Skiing With a Cold.

By Wendy Clinch •  Updated: 12/15/15 •  3 min read

This is very pertinent to me. Because as I write this, I actually have a cold. And yes, I’m going skiing.

So I thought I’d post about — what else — skiing with a cold. Because when you have a ski day planned, sometimes you just gotta go.

Before I get started, I need to put out a very big disclaimer: I am not a physician (shocker, I know). I don’t know anything at all about health, wellness, or medicine. So please please please, keep that in mind when you read this.

That said, the best thing you can do about skiing with a cold is pretty basic: don’t get one in the first place. As they say, an ounce of prevention is worth a pound of cure. SO, with that in mind, here are a few ways to stay healthy:

First, if you have any small children, get rid of them. The sooner the better. Kids are nature’s germ factories. Everyone I know who has contact with kids gets sick all the time. So if you have kids, offload them. Now. You didn’t really want them around anyway, right?

And second, don’t touch anything or go anywhere. At all. Complete isolation is the only way to avoid getting a cold. This is very, very important. You must keep away from everyone: spouses, significant others, parents, children, friends, co-workers, anyone who breathes. And keep your hands off everything. Bannisters, elevator buttons, shopping carts, door knobs, all objects that any human being touches. This is the only sure fire way to avoid cold-causing germs.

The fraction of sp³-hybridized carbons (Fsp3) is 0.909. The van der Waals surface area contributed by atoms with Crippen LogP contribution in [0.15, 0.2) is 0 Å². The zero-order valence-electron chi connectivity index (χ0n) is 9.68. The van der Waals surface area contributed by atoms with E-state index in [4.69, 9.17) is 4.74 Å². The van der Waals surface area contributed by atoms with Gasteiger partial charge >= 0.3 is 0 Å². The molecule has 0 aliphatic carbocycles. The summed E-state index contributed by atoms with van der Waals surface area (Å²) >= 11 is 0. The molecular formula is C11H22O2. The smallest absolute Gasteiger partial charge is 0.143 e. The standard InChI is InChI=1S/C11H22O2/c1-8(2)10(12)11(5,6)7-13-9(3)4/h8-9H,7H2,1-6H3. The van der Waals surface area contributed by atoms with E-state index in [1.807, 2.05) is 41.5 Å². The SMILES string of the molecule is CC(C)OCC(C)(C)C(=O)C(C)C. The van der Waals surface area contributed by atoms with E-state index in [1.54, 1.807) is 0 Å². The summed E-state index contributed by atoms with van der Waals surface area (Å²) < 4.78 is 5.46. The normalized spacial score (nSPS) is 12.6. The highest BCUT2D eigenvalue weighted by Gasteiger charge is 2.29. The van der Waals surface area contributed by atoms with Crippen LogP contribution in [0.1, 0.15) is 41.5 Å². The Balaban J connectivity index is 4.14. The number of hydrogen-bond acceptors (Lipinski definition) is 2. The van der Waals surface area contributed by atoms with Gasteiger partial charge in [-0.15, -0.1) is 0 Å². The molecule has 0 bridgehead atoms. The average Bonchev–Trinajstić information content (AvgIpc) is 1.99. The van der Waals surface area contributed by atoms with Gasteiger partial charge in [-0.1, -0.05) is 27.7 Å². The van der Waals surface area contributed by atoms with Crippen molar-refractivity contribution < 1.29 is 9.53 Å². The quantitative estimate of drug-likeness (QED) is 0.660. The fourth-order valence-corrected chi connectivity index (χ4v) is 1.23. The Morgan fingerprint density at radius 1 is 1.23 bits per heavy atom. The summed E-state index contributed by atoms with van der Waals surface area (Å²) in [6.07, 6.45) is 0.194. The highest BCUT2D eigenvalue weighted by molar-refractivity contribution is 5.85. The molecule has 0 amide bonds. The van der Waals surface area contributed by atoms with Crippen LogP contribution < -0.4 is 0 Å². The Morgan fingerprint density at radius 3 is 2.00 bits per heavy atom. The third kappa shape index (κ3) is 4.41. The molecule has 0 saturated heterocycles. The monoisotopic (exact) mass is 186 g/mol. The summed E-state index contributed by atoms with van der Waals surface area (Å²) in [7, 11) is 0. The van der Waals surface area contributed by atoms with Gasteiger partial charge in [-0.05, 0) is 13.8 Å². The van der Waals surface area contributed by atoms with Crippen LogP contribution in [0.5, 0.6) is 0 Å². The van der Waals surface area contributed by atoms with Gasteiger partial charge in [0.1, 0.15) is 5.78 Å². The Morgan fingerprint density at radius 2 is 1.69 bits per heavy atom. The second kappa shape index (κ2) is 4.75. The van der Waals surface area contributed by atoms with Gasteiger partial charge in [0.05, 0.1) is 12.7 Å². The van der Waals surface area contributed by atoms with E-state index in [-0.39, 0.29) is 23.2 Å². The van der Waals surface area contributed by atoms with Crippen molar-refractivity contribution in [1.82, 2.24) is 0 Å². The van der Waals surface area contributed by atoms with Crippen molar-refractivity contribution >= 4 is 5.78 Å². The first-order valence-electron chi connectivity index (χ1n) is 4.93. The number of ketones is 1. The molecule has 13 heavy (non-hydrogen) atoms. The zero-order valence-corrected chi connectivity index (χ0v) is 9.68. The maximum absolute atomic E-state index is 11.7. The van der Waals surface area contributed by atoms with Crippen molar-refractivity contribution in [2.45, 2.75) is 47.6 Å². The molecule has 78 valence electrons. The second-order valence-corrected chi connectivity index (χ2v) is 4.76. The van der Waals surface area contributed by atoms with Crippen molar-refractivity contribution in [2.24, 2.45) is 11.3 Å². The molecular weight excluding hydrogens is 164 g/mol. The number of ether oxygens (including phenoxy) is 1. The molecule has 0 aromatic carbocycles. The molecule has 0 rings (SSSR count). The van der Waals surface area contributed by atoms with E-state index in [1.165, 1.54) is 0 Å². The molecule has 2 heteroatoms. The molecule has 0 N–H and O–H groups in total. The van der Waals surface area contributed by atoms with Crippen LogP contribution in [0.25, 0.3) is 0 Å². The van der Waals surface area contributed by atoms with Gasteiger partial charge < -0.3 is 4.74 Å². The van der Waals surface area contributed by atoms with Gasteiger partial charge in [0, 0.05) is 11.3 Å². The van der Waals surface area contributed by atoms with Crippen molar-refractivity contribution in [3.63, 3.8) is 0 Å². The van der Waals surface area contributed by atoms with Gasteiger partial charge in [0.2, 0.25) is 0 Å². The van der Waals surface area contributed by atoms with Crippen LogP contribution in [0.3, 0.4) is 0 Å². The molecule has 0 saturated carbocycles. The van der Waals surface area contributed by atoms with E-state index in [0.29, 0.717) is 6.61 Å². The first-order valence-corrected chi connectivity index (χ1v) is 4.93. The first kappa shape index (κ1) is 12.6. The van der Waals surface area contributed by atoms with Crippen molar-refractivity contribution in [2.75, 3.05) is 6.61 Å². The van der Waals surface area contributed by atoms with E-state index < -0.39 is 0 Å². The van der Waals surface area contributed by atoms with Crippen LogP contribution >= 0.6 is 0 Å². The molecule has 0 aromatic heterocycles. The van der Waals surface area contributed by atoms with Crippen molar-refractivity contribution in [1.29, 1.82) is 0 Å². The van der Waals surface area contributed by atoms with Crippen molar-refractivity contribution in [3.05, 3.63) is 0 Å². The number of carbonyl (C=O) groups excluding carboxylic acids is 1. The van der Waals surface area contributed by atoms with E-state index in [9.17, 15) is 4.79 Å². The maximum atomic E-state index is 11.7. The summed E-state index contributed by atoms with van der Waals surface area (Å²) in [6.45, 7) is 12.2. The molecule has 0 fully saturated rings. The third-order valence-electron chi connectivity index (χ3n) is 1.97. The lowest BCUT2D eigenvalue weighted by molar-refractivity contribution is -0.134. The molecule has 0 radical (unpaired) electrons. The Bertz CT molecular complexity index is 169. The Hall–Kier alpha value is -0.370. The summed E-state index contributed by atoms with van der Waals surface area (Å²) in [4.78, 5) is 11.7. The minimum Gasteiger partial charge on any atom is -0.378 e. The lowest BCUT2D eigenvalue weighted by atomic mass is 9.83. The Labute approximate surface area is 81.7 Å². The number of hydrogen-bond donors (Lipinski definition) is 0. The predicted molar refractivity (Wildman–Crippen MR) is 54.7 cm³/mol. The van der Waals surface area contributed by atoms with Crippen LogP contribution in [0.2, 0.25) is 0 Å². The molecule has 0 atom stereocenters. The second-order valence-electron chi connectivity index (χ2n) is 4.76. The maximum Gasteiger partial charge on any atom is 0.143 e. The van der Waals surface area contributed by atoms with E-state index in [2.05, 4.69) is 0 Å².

Obviously, I’m kidding here. Neither of these is at all practical. But there are a few common sense things you can do to at least minimize your chances of getting a cold. Like wash your hands. A lot. I don’t want to be OCD about it, but as I’ve gotten older, I’ve become a bit of a germaphobe. For example, I keep Purel in my car and use it to clean my hands after I pump my own gas (God knows what lives on those gas dispensers). Another good preventive measure: Do what you can to improve your immune system. Take vitamins. Exercise. Eat right. You know, all the things you should be doing, anyway.

So despite all this, you still get a cold. Hey, it happens. Well, here’s the easy answer: if you feel really lousy, don’t go skiing. It won’t be fun, and after all, that’s what skiing is all about. If you can swing it, just take a few runs and call it a day. This falls under what I like to call the “Don’t Be An Idiot” rule, which is pretty much my rule for life. If it’s something to which someone you trust would say, “Don’t be an idiot,” then don’t do it. For example, if you’re hacking and coughing and you can’t breathe, if you’re running a fever or you’re too exhausted to move, don’t be an idiot. Don’t go skiing. But if you have a cold that can be easily controlled with a dose of Tylenol, Sudafed, hot tea with honey, or chicken soup, and if you can deal with tamping it down a notch and maybe making it a short ski day, then go ahead. Go. Let your body be your guide.

I’m heading out now. It may not be the longest ski day, or even the most intense, but I’ll stick it out for as long as I can. Because after all, it’s skiing. The season is short. And sometimes you just gotta go.


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